Can the Conservatives create an education system fit for the future? Not bloody likely, says Jack May
It is remarkable what passes for talent and promise in the Conservative party these days.
For a man touted as a potential Conservative leadership candidate in the early spring stage of budding, Damian Hinds does not come with a great deal to recommend himself.
After sitting behind his ministerial desk for a good six weeks following Theresa May’s meek-mannered January reshuffle, the education secretary has decided it’s about time to start doing his job. But instead of coming out with a set of policies and a plan for his department that might suggest he’s spent those weeks doing something at work, he’s given a series of interviews that betray only how idle he must have been.
His thoughts on grammar schools are just as regressive and unambitious as those of his Dear Leader, and though we are supposed to cry victory that no new grammars will be allowed, the permission and encouragement of aggressive expansion performs much the same deed via the back door. As we saw in the case of Weald Kent grammar school, which was allowed to open an ‘annexe’ site nine miles away from the main campus, schools will be invited to sprawl into franchise-like constructions, with ‘sites’ and ‘annexing’ becoming new grammar schools in all but name. This remains the Tory principle of giving a hand up to the few that it thinks deserve it, all the while condemning the rest to worse schools and even fewer opportunities.
Meanwhile, Hinds has also said he intends to block attempts to make sex and relationships education (SRE) compulsory – rowing back on any suasory power held by his predecessor, Justine Greening, and kicking the social and developmental problems comprehensive SRE could prevent into the long grass for the sake of the small-minded, provincial conservatism that middle-aged white male Tory ministers of parliament of Hind’s breed do best. Three cheers for progress.
The new secretary’s position on faith schools is the closest thing to a concrete new idea he seems capable of conjuring up, which makes it an even greater shame that his proposals are so weak and worthless. Scrapping the cap on faith schools’ ability to recruit entirely selectively only encourages the worst excessive of these schools’ behaviour – and reference to the issue of SRE is here important again.
Though not all faith schools are guilty of failings on anything like the scale of the Trojan horse scandal – and it would be deeply unfair to suggest so – the impact that many of these schools have on a child’s education can be incredibly damaging. For women, it could be being taught that they should not have particular rights over their bodies, and that there are certain roles and positions that they are not suitable for, while for young LGBT people it can be an assumption that your identity is not valid, or – as is more often the case – that you barely exist. Allowing these schools to become more narrow-minded and less influenced by alternative perspectives by being more selective is a boorish non-starter of a policy.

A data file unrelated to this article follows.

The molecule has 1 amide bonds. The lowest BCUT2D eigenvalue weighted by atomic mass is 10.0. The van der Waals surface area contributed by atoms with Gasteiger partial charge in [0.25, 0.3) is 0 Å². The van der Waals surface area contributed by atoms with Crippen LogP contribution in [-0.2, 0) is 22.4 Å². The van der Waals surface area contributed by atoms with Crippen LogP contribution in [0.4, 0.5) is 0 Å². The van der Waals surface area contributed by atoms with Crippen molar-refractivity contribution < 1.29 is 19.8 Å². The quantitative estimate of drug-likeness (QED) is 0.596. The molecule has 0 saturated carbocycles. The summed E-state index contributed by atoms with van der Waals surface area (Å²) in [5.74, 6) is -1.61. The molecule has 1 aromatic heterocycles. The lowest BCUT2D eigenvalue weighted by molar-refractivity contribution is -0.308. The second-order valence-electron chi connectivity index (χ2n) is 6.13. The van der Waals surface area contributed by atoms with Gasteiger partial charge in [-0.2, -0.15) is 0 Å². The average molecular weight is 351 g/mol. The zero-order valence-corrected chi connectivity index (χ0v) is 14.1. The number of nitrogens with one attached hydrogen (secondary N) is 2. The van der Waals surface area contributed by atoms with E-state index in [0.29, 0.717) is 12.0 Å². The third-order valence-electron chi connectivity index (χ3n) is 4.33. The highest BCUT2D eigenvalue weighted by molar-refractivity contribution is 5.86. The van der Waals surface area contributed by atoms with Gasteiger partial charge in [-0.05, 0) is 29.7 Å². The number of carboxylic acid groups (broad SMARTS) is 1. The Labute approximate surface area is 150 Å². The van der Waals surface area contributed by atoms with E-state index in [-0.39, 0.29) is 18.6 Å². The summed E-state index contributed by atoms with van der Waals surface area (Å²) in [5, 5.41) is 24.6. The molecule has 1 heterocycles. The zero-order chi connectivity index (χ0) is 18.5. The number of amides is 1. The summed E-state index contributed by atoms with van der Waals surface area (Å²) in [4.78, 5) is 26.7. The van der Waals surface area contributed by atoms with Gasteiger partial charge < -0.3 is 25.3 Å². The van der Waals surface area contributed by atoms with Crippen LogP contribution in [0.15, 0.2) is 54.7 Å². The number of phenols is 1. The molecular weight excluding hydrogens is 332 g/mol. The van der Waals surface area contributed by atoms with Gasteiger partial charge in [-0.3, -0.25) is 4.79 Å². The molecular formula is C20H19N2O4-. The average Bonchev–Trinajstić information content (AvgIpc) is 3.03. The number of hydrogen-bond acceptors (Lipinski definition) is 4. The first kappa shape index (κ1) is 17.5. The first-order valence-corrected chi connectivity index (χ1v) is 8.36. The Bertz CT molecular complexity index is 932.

The most grievous of the education secretary’s failings, however, has to be on the issue of tertiary education. There is nothing more lacklustre than a review – the renowned tool of governments who either want an issue to go away or have no idea what to do – and in this case, it seems phenomenal that an area so ripe for strong political leadership and useful, pragmatic reforms should be kicked out of the field to be managed by some ‘business leader’ (is that Toby Young’s phone ringing again?) in the hope that somebody might come up with something to do. It is a shame on our governance when those we elect to lead us are not bothered (or able) to provide that leadership.
In the meantime, the indications they have given on university policy and tuition fees in particular have been phenomenally idiotic. Cutting tuition fees across the board to £6,000, funded by no longer requiring universities to spend on access and participation measures, would be hilarious in its moronic tendencies if it were not so damaging, cruel, and regressive. Meanwhile, notions of making degrees that teach the skills we really need – medicine, dentistry, and other sciences – more expensive in relative or absolute terms than arts degrees is clearly so poorly considered that you start to fear that neither Hinds nor May has spent more than five minutes thinking about any of it.
At every level of the education system, young people deserve better.
Nobody has yet come up with any convincing package of tertiary education reform that both ensures that economic burden falls on those students who receive the greatest financial dividend while simultaneously guaranteeing that graduates are not lumbered with a debt system that increasingly resembles a Ponzi scheme and that government is not saddled with millions of debtors who will never pay their dues thanks to the ludicrous labyrinthine repayment complex they themselves devised.
Meanwhile, at the lower levels, nobody – except for Angela Rayner, who tends to be roundly ignored by party leadership – is saying anything useful about early years education, which study after study has found to be the most effective way of equalising life chances. And while Tories slink back to their nasty, divisive preoccupations of grammar schools, faith schools, and ensuring that a measly Victorian understanding of sex and relationships is bestowed on those who happen to be born to misguided parents, Labour has nothing useful to say about the bulk of schooling other than ‘throw more money at it and hope for the best’.
The tirade of naive, regressive, misguided, parochial, and ill-considered education policy has become a spectre haunting the future of our young people.
Will no one rid us of this turbulent beast?
Jack May is a Progress columnist, writer and editor. He tweets at @JackO_May
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